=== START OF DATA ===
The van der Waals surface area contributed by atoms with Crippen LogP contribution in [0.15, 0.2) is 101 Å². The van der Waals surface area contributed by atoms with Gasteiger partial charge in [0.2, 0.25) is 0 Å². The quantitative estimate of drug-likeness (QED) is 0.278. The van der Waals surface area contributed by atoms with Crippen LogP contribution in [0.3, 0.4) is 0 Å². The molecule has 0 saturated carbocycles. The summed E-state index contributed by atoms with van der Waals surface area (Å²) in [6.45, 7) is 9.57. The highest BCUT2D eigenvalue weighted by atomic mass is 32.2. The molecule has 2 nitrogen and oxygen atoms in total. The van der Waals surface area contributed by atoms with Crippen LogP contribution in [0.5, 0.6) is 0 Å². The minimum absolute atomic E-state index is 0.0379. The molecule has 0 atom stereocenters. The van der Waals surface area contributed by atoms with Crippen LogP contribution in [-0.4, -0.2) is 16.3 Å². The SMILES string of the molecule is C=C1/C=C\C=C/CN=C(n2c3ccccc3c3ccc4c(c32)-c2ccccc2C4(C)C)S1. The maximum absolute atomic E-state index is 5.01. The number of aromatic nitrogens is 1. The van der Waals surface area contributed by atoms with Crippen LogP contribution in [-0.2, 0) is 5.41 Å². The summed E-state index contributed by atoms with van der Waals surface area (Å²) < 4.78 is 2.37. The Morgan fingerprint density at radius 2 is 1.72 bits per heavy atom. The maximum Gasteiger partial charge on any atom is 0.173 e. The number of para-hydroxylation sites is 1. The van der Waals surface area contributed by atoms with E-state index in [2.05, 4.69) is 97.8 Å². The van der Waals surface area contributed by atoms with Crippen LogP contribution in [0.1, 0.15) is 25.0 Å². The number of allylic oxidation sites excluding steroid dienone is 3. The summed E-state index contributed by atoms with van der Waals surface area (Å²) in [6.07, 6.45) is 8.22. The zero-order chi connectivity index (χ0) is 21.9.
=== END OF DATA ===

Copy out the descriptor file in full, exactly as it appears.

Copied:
The van der Waals surface area contributed by atoms with Crippen LogP contribution in [0.15, 0.2) is 101 Å². The van der Waals surface area contributed by atoms with Gasteiger partial charge in [0.2, 0.25) is 0 Å². The quantitative estimate of drug-likeness (QED) is 0.278. The van der Waals surface area contributed by atoms with Crippen LogP contribution in [0.3, 0.4) is 0 Å². The molecule has 0 saturated carbocycles. The summed E-state index contributed by atoms with van der Waals surface area (Å²) in [6.45, 7) is 9.57. The highest BCUT2D eigenvalue weighted by atomic mass is 32.2. The molecule has 2 nitrogen and oxygen atoms in total. The van der Waals surface area contributed by atoms with Crippen LogP contribution in [0.5, 0.6) is 0 Å². The minimum absolute atomic E-state index is 0.0379. The molecule has 0 atom stereocenters. The van der Waals surface area contributed by atoms with Crippen LogP contribution in [-0.4, -0.2) is 16.3 Å². The SMILES string of the molecule is C=C1/C=C\C=C/CN=C(n2c3ccccc3c3ccc4c(c32)-c2ccccc2C4(C)C)S1. The maximum absolute atomic E-state index is 5.01. The number of aromatic nitrogens is 1. The van der Waals surface area contributed by atoms with Crippen LogP contribution in [-0.2, 0) is 5.41 Å². The summed E-state index contributed by atoms with van der Waals surface area (Å²) < 4.78 is 2.37. The Morgan fingerprint density at radius 2 is 1.72 bits per heavy atom. The maximum Gasteiger partial charge on any atom is 0.173 e. The number of para-hydroxylation sites is 1. The van der Waals surface area contributed by atoms with E-state index in [2.05, 4.69) is 97.8 Å². The van der Waals surface area contributed by atoms with Crippen LogP contribution in [0.1, 0.15) is 25.0 Å². The number of allylic oxidation sites excluding steroid dienone is 3. The summed E-state index contributed by atoms with van der Waals surface area (Å²) in [6.07, 6.45) is 8.22. The zero-order chi connectivity index (χ0) is 21.9.